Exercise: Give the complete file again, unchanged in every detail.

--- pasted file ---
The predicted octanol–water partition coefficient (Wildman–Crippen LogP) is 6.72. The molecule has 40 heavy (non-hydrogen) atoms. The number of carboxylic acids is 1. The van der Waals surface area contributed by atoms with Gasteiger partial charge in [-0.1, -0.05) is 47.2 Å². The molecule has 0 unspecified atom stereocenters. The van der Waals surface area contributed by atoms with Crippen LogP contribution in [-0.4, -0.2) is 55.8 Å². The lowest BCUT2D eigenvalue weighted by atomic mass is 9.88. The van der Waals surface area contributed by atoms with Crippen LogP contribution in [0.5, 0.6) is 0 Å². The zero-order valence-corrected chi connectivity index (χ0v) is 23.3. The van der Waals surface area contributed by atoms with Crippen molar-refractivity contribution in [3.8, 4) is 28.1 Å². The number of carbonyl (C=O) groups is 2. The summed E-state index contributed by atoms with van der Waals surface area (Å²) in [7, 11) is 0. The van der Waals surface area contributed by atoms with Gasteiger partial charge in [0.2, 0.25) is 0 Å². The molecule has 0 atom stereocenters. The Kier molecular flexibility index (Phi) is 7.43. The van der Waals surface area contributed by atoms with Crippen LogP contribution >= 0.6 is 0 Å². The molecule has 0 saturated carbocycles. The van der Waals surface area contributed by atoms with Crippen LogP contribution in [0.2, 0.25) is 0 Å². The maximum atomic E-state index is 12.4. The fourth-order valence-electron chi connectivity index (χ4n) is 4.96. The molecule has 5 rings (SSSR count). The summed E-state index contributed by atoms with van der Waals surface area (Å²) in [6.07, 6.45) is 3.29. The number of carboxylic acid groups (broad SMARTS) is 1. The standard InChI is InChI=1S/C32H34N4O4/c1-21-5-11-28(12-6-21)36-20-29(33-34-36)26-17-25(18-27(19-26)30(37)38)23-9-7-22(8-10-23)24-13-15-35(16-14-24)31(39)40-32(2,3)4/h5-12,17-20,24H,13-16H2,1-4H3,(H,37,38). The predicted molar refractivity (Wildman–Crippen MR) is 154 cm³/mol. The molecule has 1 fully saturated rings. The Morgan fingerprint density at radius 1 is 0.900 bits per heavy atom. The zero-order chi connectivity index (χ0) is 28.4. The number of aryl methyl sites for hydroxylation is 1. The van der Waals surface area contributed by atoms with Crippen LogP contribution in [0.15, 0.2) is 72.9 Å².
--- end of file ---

The predicted octanol–water partition coefficient (Wildman–Crippen LogP) is 6.72. The molecule has 40 heavy (non-hydrogen) atoms. The number of carboxylic acids is 1. The van der Waals surface area contributed by atoms with Gasteiger partial charge in [-0.1, -0.05) is 47.2 Å². The molecule has 0 unspecified atom stereocenters. The van der Waals surface area contributed by atoms with Crippen LogP contribution in [-0.4, -0.2) is 55.8 Å². The lowest BCUT2D eigenvalue weighted by atomic mass is 9.88. The van der Waals surface area contributed by atoms with Crippen LogP contribution in [0.5, 0.6) is 0 Å². The zero-order valence-corrected chi connectivity index (χ0v) is 23.3. The van der Waals surface area contributed by atoms with Crippen molar-refractivity contribution in [3.8, 4) is 28.1 Å². The number of carbonyl (C=O) groups is 2. The summed E-state index contributed by atoms with van der Waals surface area (Å²) in [7, 11) is 0. The van der Waals surface area contributed by atoms with Gasteiger partial charge in [0.2, 0.25) is 0 Å². The molecule has 0 atom stereocenters. The Kier molecular flexibility index (Phi) is 7.43. The van der Waals surface area contributed by atoms with Crippen LogP contribution >= 0.6 is 0 Å². The molecule has 0 saturated carbocycles. The van der Waals surface area contributed by atoms with Crippen LogP contribution in [0.2, 0.25) is 0 Å². The maximum atomic E-state index is 12.4. The fourth-order valence-electron chi connectivity index (χ4n) is 4.96. The molecule has 5 rings (SSSR count). The summed E-state index contributed by atoms with van der Waals surface area (Å²) in [6.07, 6.45) is 3.29. The number of carboxylic acid groups (broad SMARTS) is 1. The standard InChI is InChI=1S/C32H34N4O4/c1-21-5-11-28(12-6-21)36-20-29(33-34-36)26-17-25(18-27(19-26)30(37)38)23-9-7-22(8-10-23)24-13-15-35(16-14-24)31(39)40-32(2,3)4/h5-12,17-20,24H,13-16H2,1-4H3,(H,37,38). The predicted molar refractivity (Wildman–Crippen MR) is 154 cm³/mol. The molecule has 1 fully saturated rings. The Morgan fingerprint density at radius 1 is 0.900 bits per heavy atom. The zero-order chi connectivity index (χ0) is 28.4. The number of aryl methyl sites for hydroxylation is 1. The van der Waals surface area contributed by atoms with Crippen LogP contribution in [0.15, 0.2) is 72.9 Å².